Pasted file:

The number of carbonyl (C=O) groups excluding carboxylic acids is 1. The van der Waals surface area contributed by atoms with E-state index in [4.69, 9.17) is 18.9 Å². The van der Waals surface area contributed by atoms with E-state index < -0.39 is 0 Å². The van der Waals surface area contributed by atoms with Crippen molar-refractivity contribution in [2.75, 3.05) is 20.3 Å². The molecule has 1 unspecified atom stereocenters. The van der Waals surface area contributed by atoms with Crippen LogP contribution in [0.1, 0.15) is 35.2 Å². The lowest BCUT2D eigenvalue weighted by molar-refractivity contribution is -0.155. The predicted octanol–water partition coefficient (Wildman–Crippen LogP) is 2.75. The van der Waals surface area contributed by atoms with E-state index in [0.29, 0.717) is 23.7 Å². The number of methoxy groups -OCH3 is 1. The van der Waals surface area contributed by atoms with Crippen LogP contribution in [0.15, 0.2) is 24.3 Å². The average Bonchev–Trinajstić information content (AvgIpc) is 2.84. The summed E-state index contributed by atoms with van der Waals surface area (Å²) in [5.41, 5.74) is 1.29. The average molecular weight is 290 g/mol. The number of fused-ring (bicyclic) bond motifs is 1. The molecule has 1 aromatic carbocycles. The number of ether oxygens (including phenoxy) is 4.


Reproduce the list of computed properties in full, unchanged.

The number of carbonyl (C=O) groups excluding carboxylic acids is 1. The van der Waals surface area contributed by atoms with E-state index in [4.69, 9.17) is 18.9 Å². The van der Waals surface area contributed by atoms with E-state index < -0.39 is 0 Å². The van der Waals surface area contributed by atoms with Crippen molar-refractivity contribution in [2.75, 3.05) is 20.3 Å². The molecule has 1 unspecified atom stereocenters. The van der Waals surface area contributed by atoms with Crippen LogP contribution in [0.1, 0.15) is 35.2 Å². The lowest BCUT2D eigenvalue weighted by molar-refractivity contribution is -0.155. The predicted octanol–water partition coefficient (Wildman–Crippen LogP) is 2.75. The van der Waals surface area contributed by atoms with E-state index in [0.29, 0.717) is 23.7 Å². The number of methoxy groups -OCH3 is 1. The van der Waals surface area contributed by atoms with Crippen LogP contribution in [0.15, 0.2) is 24.3 Å². The average Bonchev–Trinajstić information content (AvgIpc) is 2.84. The summed E-state index contributed by atoms with van der Waals surface area (Å²) in [5.41, 5.74) is 1.29. The average molecular weight is 290 g/mol. The number of fused-ring (bicyclic) bond motifs is 1. The molecule has 1 aromatic carbocycles. The number of ether oxygens (including phenoxy) is 4.